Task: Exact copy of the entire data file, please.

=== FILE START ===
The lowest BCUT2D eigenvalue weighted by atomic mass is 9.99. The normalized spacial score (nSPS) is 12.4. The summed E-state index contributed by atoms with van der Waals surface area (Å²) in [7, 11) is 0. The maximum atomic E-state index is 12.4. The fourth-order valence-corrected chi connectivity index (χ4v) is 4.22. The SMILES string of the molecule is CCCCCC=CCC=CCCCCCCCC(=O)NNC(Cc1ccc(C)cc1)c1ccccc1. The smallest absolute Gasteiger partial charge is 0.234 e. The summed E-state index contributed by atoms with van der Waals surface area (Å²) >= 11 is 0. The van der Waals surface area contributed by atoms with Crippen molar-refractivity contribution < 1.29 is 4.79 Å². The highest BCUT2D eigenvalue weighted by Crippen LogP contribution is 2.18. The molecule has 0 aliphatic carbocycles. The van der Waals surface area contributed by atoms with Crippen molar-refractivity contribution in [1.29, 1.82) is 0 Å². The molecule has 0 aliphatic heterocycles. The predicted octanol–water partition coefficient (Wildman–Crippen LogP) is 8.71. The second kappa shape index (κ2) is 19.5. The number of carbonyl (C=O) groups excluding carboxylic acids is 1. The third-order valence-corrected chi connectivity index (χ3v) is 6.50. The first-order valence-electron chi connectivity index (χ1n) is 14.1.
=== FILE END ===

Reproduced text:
The lowest BCUT2D eigenvalue weighted by atomic mass is 9.99. The normalized spacial score (nSPS) is 12.4. The summed E-state index contributed by atoms with van der Waals surface area (Å²) in [7, 11) is 0. The maximum atomic E-state index is 12.4. The fourth-order valence-corrected chi connectivity index (χ4v) is 4.22. The SMILES string of the molecule is CCCCCC=CCC=CCCCCCCCC(=O)NNC(Cc1ccc(C)cc1)c1ccccc1. The smallest absolute Gasteiger partial charge is 0.234 e. The summed E-state index contributed by atoms with van der Waals surface area (Å²) >= 11 is 0. The van der Waals surface area contributed by atoms with Crippen molar-refractivity contribution < 1.29 is 4.79 Å². The highest BCUT2D eigenvalue weighted by Crippen LogP contribution is 2.18. The molecule has 0 aliphatic carbocycles. The van der Waals surface area contributed by atoms with Crippen molar-refractivity contribution in [1.29, 1.82) is 0 Å². The molecule has 0 aliphatic heterocycles. The predicted octanol–water partition coefficient (Wildman–Crippen LogP) is 8.71. The second kappa shape index (κ2) is 19.5. The number of carbonyl (C=O) groups excluding carboxylic acids is 1. The third-order valence-corrected chi connectivity index (χ3v) is 6.50. The first-order valence-electron chi connectivity index (χ1n) is 14.1.